• ↑ https://www.healthychildren.org/English/healthy-living/sleep/Pages/healthy-sleep-habits-how-many-hours-does-your-child-need.aspx
  • ↑ https://childmind.org/article/teenagers-sleep-deprived/
  • ↑ https://kidshealth.org/en/kids/organize-focus.html
  • ↑ http://www.telegraph.co.uk/education/2017/04/12/maths-classes-should-taught-morning-improve-attainment-study/
  • ↑ https://www.chkd.org/patients-and-families/health-library/quick-tips/homework-procrastination/
  • ↑ https://www.edutopia.org/article/3-reasons-students-procrastinate-and-how-help-them-stop

About this article

Jennifer Kaifesh

If you want to do your homework in the morning, prepare the night before by setting out your homework on your desk so you don't waste time the next day. Then, set your alarm so you wake up with enough time to complete your assignments, have breakfast, and get to school. When you wake up in the morning, do stretches to make you feel more alert and drink a glass of cold water to release adrenaline. Finally, sit at a desk or table to do your assignments to help you stay focused. To learn why you should complete logic-based homework first, read on! Did this summary help you? Yes No

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How should you study in bed- 4 Tips that can work

how to study in bed effectively

Are you getting bored or feeling sleepy or tired while studying in bed?

If yes and still want to study in bed without facing these problems then make sure you read this article till the end.

Because in this article, I have 4 simple tips and some guides that will make your study easy in bed and you’ll have a better focus while studying in bed.

Is it good to study in bed?

If you think, Is it good to study in bed? Or, Is it healthy to study in bed? then let me first answers your questions.

Well, many blogs or people will recommend you to don’t study in bed and use a study table and chair instead. Somewhere they are right also.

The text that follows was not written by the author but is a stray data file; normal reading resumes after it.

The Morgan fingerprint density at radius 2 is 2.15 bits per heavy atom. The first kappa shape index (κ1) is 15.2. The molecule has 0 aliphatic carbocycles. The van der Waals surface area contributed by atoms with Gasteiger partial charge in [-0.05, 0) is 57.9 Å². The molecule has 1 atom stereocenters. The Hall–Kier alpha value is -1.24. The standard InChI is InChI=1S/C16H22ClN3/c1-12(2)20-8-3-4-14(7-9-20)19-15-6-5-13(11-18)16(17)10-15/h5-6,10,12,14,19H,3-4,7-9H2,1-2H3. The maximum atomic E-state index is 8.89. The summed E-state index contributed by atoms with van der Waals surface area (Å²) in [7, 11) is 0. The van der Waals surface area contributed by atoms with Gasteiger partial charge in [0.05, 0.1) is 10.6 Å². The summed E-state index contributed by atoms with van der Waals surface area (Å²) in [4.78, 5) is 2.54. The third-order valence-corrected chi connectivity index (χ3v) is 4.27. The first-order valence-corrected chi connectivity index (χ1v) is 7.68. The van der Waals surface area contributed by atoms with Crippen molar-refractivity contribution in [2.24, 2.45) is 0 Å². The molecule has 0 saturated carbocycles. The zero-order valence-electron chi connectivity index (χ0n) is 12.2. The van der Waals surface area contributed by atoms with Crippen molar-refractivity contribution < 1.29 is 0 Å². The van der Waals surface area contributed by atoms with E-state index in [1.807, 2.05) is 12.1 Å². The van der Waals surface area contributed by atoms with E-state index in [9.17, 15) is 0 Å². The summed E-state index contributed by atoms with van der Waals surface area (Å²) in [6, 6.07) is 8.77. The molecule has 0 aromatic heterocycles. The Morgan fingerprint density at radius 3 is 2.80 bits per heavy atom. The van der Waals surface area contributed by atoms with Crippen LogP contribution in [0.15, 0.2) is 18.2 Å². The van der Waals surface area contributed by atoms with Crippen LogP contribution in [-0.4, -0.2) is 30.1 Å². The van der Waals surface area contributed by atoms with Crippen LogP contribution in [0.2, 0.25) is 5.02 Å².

Because some research has found that studying in bed can be unhealthy. Working or doing homework in bed  will reduce one’s focus because most people tend to associate their beds with comfort and sleep.

You must have also realized that studying in bed can make you feel sleepy and lazy and you may want to leave your study.

Well whatever it is you, now you better know what you should do.

Read also: 17+ Useful things that every college student can use

So regardless of the reasons why you want to study in bed, let’s dive into the tips and guides that will surely help you to study in bed in the right way .

The first two tips will be helpful to make a good position and body posture, and it will also give you a healthy way to study in bed. And the last two tips can make your study effectively without getting bored and feeling sleepy in bed.

1: Don’t study while lying

Your position and body posture really matters when you study in bed. And, I will never recommend you to study while lying in bed because when you study like this you must feel sleepy or tired.

So instead of studying like this, use a study desk for your bed or a book stand that will give you a perfect body posture. And if you can afford more then also use a reading pillow that will keep you away from back or neck pain.

Here are the best things that I’m talking about: